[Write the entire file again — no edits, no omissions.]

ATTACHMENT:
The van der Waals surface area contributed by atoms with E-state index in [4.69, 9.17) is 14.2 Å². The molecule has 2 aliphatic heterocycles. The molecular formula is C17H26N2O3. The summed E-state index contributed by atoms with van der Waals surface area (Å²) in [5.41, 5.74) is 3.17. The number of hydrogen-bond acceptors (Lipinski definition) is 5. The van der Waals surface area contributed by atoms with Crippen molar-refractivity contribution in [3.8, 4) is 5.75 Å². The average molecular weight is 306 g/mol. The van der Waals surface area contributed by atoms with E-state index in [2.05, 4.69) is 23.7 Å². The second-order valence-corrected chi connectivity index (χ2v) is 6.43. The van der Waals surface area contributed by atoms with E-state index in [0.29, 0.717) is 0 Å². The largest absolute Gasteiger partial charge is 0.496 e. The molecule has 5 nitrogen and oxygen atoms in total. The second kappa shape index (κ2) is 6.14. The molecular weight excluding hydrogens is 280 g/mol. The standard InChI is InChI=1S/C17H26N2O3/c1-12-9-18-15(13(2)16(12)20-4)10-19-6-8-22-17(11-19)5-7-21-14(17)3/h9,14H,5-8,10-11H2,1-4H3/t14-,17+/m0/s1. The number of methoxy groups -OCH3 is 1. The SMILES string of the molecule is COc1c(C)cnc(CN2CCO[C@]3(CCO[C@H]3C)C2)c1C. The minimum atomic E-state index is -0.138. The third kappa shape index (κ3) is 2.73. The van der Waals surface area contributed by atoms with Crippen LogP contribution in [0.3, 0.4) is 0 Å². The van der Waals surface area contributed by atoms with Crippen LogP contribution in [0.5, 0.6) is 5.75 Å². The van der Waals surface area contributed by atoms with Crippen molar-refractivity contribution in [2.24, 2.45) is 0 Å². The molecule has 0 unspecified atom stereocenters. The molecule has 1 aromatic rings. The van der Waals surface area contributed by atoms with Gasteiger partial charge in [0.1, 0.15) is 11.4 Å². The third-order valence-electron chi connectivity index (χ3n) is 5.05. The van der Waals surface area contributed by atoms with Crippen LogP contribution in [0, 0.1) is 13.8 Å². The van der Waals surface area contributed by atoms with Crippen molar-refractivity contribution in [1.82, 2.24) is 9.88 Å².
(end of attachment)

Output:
The van der Waals surface area contributed by atoms with E-state index in [4.69, 9.17) is 14.2 Å². The molecule has 2 aliphatic heterocycles. The molecular formula is C17H26N2O3. The summed E-state index contributed by atoms with van der Waals surface area (Å²) in [5.41, 5.74) is 3.17. The number of hydrogen-bond acceptors (Lipinski definition) is 5. The van der Waals surface area contributed by atoms with Crippen molar-refractivity contribution in [3.8, 4) is 5.75 Å². The average molecular weight is 306 g/mol. The van der Waals surface area contributed by atoms with E-state index in [2.05, 4.69) is 23.7 Å². The second-order valence-corrected chi connectivity index (χ2v) is 6.43. The van der Waals surface area contributed by atoms with E-state index in [0.29, 0.717) is 0 Å². The largest absolute Gasteiger partial charge is 0.496 e. The molecule has 5 nitrogen and oxygen atoms in total. The second kappa shape index (κ2) is 6.14. The molecular weight excluding hydrogens is 280 g/mol. The standard InChI is InChI=1S/C17H26N2O3/c1-12-9-18-15(13(2)16(12)20-4)10-19-6-8-22-17(11-19)5-7-21-14(17)3/h9,14H,5-8,10-11H2,1-4H3/t14-,17+/m0/s1. The number of methoxy groups -OCH3 is 1. The SMILES string of the molecule is COc1c(C)cnc(CN2CCO[C@]3(CCO[C@H]3C)C2)c1C. The minimum atomic E-state index is -0.138. The third kappa shape index (κ3) is 2.73. The van der Waals surface area contributed by atoms with Crippen LogP contribution in [0.3, 0.4) is 0 Å². The van der Waals surface area contributed by atoms with Crippen LogP contribution in [0.5, 0.6) is 5.75 Å². The van der Waals surface area contributed by atoms with Crippen molar-refractivity contribution in [2.24, 2.45) is 0 Å². The molecule has 0 unspecified atom stereocenters. The molecule has 1 aromatic rings. The van der Waals surface area contributed by atoms with Gasteiger partial charge in [0.1, 0.15) is 11.4 Å². The third-order valence-electron chi connectivity index (χ3n) is 5.05. The van der Waals surface area contributed by atoms with Crippen LogP contribution in [0, 0.1) is 13.8 Å². The van der Waals surface area contributed by atoms with Crippen molar-refractivity contribution in [1.82, 2.24) is 9.88 Å².